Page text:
Scientists Develop 'In-Body Bone Factory'
Need fresh bone for repair? Someday, you may grow your own
THURSDAY, July 28, 2005 (HealthDay News) -- In the not-too-distant future, a ready source of fresh, rejection-free bone tissue for transplant may be as close as the outside of the patient's own shin or thigh bone, U.S. researchers report.
In experiments with rabbits, scientists were able to grow new bone tissue from a "bioreactor" environment they created on the surface of an animal's shin bone. After maturing for six to eight weeks, this new skeletal tissue was harvested and used to successfully repair injured bone elsewhere in the rabbit's body.
The advance could sidestep existing, painful procedures and revolutionize the treatment of conditions that range from bone cancer to chronic back pain, and fractures to reconstructive surgery, the researchers say.
"We don't have any regulatory hurdles, and it's a very simple surgical procedure. Our immediate goal is to use a larger animal model -- a sheep or goat -- to get it right," said lead researcher Prasad Shastri, an assistant professor of biomedical engineering at Vanderbilt University in Nashville.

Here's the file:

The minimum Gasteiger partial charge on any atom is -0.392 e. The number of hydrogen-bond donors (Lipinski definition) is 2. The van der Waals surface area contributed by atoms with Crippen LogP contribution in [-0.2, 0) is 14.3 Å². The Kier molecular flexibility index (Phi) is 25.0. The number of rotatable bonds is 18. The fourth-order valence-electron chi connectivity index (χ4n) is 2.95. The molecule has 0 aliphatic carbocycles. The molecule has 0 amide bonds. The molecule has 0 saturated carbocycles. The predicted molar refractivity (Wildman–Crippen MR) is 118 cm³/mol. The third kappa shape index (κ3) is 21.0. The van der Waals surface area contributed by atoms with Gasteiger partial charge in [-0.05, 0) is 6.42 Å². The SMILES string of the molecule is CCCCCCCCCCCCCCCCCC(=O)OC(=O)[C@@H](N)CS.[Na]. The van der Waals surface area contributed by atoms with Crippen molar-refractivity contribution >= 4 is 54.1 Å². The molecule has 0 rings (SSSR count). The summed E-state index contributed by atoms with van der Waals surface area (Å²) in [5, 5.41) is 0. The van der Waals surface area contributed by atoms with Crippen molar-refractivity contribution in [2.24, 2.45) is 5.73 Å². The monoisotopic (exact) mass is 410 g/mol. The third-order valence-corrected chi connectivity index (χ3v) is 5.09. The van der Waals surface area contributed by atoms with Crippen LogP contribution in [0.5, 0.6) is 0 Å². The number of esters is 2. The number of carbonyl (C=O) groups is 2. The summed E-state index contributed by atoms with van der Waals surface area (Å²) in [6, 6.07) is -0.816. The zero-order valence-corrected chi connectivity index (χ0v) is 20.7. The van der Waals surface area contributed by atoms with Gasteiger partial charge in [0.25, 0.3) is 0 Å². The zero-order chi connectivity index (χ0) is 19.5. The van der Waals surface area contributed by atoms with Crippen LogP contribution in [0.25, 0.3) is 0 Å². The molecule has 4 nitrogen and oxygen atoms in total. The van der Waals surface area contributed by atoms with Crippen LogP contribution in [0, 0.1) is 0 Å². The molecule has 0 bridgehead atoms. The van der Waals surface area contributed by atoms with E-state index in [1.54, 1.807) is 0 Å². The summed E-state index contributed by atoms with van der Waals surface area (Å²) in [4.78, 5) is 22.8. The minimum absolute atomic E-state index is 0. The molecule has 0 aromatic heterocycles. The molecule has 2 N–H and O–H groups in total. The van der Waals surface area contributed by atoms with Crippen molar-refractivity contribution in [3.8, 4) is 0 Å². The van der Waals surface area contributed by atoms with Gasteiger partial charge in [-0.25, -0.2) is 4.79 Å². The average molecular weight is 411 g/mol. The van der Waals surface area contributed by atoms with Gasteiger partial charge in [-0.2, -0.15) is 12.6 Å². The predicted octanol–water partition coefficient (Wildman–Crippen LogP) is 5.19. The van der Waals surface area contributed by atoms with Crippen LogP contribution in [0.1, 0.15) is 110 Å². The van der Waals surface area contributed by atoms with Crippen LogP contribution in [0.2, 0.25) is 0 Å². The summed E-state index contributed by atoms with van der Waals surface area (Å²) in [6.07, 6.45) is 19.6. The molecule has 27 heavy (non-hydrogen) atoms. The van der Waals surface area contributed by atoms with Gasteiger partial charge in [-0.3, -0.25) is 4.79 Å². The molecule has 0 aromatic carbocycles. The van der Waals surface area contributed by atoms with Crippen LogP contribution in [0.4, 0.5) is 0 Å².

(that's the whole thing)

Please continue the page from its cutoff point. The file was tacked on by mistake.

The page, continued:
He believes that "within a year we should have human clinical data ready to publish."
His team reported the findings this week in the online edition of the Proceedings of the National Academy of Sciences.
According to Shastri, more than 300,000 Americans undergo spinal fusion each year, usually in an attempt to end chronic back pain. In many of these cases, doctors cut bone from the patients' hip for use in the fusion procedure.
The muscle damage and trauma involved in this type of harvest is "incredible," Shastri said. "And following surgery, about 30 percent of patients complain of pain associated with the harvest site, rather than the spinal fusion."
For many, this pain can linger for years even if their back pain subsides.
Obviously, some better source for autologous -- the patient's own -- bone would be ideal; not only for spinal fusion patients but for those requiring bone transplants for facial reconstruction, loss of bone as a result of cancer, or hard-to-heal fractures.